Source: The Times of India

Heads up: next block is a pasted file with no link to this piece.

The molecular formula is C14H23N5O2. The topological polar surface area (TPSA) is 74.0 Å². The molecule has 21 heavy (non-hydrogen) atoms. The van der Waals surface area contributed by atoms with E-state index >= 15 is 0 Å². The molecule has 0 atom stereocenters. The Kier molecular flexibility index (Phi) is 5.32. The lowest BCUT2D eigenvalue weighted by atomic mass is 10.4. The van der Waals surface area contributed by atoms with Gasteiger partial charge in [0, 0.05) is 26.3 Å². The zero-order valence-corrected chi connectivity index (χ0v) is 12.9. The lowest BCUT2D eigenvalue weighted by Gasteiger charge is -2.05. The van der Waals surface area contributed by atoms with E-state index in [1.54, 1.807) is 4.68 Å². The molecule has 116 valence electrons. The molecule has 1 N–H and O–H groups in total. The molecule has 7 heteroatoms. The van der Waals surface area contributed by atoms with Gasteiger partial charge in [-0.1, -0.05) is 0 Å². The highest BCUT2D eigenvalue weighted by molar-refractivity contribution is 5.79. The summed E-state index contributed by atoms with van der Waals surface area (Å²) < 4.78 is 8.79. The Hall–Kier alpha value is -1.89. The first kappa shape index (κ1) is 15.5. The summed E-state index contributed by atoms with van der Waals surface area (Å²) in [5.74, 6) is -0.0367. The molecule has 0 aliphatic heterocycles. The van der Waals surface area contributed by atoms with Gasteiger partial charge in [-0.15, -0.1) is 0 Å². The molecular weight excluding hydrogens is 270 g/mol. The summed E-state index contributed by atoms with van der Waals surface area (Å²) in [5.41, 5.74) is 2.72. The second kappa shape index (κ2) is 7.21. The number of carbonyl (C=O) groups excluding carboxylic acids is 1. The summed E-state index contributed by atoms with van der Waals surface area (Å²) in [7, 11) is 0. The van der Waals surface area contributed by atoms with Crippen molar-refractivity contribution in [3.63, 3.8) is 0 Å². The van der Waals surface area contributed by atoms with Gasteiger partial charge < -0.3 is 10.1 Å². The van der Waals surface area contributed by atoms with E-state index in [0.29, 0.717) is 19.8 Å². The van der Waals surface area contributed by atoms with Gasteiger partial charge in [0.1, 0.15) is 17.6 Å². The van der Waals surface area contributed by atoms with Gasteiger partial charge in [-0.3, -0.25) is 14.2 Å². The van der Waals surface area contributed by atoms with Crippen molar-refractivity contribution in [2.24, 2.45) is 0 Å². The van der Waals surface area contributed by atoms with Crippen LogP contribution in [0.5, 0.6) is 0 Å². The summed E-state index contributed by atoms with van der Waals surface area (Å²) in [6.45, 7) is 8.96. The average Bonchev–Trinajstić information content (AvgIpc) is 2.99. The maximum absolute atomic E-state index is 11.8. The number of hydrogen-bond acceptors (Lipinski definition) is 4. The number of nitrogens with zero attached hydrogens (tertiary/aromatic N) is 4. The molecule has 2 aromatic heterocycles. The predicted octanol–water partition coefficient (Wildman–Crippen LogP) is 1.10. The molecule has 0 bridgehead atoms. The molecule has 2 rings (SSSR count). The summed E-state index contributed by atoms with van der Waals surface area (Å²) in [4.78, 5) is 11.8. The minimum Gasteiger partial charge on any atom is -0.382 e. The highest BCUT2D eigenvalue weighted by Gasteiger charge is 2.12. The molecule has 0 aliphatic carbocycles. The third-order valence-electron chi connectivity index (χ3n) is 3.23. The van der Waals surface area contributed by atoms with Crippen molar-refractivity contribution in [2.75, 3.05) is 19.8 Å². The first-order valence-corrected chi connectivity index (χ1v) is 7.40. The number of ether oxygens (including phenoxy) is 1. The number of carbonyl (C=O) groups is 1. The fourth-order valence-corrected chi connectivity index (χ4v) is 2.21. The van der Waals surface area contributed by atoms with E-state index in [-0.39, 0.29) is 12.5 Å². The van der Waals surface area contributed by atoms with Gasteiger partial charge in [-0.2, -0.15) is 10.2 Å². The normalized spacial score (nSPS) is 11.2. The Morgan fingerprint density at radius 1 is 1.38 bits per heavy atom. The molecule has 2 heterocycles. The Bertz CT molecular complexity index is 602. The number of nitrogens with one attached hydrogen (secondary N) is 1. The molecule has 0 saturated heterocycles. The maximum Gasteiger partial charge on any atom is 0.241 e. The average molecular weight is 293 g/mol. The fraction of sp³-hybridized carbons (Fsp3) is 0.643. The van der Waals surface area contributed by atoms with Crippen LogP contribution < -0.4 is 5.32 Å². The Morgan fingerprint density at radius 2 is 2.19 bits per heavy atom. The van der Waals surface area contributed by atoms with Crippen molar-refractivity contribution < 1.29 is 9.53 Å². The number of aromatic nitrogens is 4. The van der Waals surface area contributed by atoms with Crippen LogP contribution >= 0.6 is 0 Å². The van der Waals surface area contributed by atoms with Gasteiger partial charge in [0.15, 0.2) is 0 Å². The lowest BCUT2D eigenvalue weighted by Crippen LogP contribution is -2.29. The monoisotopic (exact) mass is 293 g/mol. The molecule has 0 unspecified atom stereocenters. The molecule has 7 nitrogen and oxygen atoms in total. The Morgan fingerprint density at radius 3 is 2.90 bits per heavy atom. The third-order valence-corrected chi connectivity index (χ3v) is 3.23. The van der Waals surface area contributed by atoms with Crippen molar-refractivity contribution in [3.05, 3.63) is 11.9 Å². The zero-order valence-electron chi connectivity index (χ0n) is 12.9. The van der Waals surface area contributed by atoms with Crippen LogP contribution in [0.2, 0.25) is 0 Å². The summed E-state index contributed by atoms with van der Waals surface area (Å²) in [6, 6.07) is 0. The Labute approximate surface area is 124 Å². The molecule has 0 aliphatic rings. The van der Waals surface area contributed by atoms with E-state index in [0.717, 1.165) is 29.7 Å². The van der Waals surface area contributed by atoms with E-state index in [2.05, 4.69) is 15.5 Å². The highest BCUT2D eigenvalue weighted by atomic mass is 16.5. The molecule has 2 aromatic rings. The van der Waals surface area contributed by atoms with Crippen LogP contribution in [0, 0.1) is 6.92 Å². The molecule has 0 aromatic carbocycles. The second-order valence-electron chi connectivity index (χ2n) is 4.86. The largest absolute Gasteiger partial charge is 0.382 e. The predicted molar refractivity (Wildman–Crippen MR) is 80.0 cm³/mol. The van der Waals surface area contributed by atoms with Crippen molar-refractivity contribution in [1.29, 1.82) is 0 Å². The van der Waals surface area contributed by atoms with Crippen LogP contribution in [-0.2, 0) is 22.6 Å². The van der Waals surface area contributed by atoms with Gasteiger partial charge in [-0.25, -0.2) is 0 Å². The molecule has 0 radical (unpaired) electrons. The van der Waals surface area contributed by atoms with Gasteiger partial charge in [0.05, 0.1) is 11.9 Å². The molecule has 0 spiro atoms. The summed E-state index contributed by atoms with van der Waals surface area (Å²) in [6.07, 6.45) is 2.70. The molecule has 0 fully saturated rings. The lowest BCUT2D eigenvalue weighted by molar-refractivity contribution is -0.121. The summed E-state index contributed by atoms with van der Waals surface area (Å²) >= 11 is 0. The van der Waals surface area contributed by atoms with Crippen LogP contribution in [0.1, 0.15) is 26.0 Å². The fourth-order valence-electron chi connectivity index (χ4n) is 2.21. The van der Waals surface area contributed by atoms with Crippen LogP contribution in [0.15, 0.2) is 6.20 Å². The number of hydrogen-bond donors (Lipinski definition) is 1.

On May 16, 2006 The Times of India reported, "She donned an M-16 rifle on her shoulders when she was 17. At 20, she is patrolling the streets of Kabul. Meet Indian-born Ranbir Kaur of US National Guards who first hit headlines in 2003 after becoming the first Sikh girl to join the US armed forces that consists of over 2,00,000 women soldiers. Presently on active duty in Afghanistan, Kaur is attached with the 315th SECFOR and is on one-and-a-half-year mission in the war-torn country. Born in Nijjran village of Jalandhar district, the young warrior reached the US as a seven-year-old after her father Mahan Singh, pursuing dollar dreams, secured a green card in 1990. Brought up in an isolated burg Earlimart in California, her fling with the uniform dates back to 2001 when she was a freshman (Grade IX) in high school at Delano, the closest city from their isolated residence. 'I would see army, marines, air force and the navy standing outside the career centre of the school distributing fliers to students. I thought the uniform was awesome,' she said. This daughter of a Jat Sikh grape grower, in 2003, was condemned by white supremacists who posted spam e-mails terming her recruitment as a way to seek citizenship. Already a US citizen by then, the young girl had dubbed her detractors wrong through hard training and taking all challenges in her stride. 'If death doesn't deter me, nothing else does,' she told [the Times of India] in an exclusive interview. 'I was so upset earlier that I asked myself, that did I join the forces for this treatment? But then, I'm me and I do what I got to do.'"